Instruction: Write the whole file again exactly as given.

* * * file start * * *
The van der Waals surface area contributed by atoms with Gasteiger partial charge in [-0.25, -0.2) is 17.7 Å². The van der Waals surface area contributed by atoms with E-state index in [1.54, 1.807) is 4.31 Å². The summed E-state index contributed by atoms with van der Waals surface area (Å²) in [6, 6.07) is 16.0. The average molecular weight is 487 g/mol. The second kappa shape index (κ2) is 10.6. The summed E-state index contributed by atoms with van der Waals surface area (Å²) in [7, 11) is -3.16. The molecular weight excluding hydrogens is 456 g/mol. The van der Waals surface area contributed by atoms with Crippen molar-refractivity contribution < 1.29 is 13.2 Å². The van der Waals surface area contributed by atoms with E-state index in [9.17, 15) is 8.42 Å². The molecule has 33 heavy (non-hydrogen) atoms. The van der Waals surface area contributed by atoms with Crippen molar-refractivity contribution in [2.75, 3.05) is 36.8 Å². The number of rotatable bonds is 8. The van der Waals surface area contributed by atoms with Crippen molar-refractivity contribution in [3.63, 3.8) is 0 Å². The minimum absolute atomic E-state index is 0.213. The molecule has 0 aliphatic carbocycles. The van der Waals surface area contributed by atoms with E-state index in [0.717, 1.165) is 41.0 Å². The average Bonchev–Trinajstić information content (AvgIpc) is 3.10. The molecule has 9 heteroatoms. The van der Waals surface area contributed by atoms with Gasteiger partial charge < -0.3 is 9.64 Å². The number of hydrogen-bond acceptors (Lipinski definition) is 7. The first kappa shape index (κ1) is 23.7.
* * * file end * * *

The van der Waals surface area contributed by atoms with Gasteiger partial charge in [-0.25, -0.2) is 17.7 Å². The van der Waals surface area contributed by atoms with E-state index in [1.54, 1.807) is 4.31 Å². The summed E-state index contributed by atoms with van der Waals surface area (Å²) in [6, 6.07) is 16.0. The average molecular weight is 487 g/mol. The second kappa shape index (κ2) is 10.6. The summed E-state index contributed by atoms with van der Waals surface area (Å²) in [7, 11) is -3.16. The molecular weight excluding hydrogens is 456 g/mol. The van der Waals surface area contributed by atoms with Crippen molar-refractivity contribution < 1.29 is 13.2 Å². The van der Waals surface area contributed by atoms with E-state index in [9.17, 15) is 8.42 Å². The molecule has 33 heavy (non-hydrogen) atoms. The van der Waals surface area contributed by atoms with Crippen molar-refractivity contribution in [2.75, 3.05) is 36.8 Å². The number of rotatable bonds is 8. The van der Waals surface area contributed by atoms with Crippen molar-refractivity contribution in [3.63, 3.8) is 0 Å². The minimum absolute atomic E-state index is 0.213. The molecule has 0 aliphatic carbocycles. The van der Waals surface area contributed by atoms with E-state index in [0.717, 1.165) is 41.0 Å². The average Bonchev–Trinajstić information content (AvgIpc) is 3.10. The molecule has 9 heteroatoms. The van der Waals surface area contributed by atoms with Gasteiger partial charge < -0.3 is 9.64 Å². The number of hydrogen-bond acceptors (Lipinski definition) is 7. The first kappa shape index (κ1) is 23.7.